What is Diabetes?
Diabetes is a condition when the body is unable to properly process the food we eat. Normally, our body metabolizes food and sugar into glucose, which is the essential source of energy for the cells in our body. When the body is unable to correctly metabolize the food we eat, blood glucose levels rise higher than normal. As a result, the excess glucose levels in the blood can lead to dangerous complications.
Elevated blood glucose levels in both type 1 and type 2 diabetes damage the blood vessels in the retina leading to diabetic retinopathy. Eventually, macular tissue swelling, internal bleeding, and interruption of retinal blood flow can occur with profound effects on visual function. Any patient with diabetes should be routinely checked with a complete dilated retina examination and treated before any visual damage occurs.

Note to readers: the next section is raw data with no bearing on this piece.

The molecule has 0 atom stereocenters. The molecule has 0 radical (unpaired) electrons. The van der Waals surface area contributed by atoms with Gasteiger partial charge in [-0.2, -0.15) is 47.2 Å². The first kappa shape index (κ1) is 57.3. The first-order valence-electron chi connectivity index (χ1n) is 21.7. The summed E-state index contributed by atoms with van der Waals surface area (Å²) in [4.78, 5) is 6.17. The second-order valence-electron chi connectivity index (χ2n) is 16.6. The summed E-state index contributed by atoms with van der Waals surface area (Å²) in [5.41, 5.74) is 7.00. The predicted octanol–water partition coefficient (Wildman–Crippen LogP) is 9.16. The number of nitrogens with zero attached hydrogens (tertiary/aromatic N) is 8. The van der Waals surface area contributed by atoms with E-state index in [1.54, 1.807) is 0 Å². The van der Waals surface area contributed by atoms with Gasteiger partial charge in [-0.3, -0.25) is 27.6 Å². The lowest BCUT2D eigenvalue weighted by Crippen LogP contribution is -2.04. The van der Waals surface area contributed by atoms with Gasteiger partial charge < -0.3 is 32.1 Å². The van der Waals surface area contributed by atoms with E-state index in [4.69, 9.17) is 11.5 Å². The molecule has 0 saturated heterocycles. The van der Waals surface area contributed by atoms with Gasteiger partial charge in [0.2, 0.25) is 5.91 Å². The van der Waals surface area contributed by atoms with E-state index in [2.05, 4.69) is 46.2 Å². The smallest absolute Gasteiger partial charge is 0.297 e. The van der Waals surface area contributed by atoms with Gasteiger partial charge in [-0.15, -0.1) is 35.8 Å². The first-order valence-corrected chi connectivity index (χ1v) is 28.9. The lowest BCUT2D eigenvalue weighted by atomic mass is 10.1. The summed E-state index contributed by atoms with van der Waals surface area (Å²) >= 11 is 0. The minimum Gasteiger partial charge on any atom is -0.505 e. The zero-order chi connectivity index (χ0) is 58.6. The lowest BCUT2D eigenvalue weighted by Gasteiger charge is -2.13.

- eye pain
- double vision
- fluctuating vision or prescription changes
- image distortion
- spots in vision
What is Diabetic Eye Disease?
In diabetes, high blood sugar can damage the blood vessels in the retina. Early detection of retina damage in diabetic retinopathy is critical in protecting and preserving your vision. Diabetic retinopathy causes macular edema, retina and vitreous hemorrhage, and in the severe cases tractional retinal detachments and neovascular glaucoma.
Diabetic Eye Exams/Why are they important?
Many of the physical changes in diabetic retinopathy occur before there are any eye symptoms. The prognosis is best if diabetic retinopathy is caught and treated early during routine diabetic eye examinations.
In cases where diabetic retinopathy threatens vision, non-surgical treatment options include intravitreal injections and retina laser.
If you are at risk for diabetic retinopathy, schedule a consultation at Desert Vision Center by calling 760-340-4700.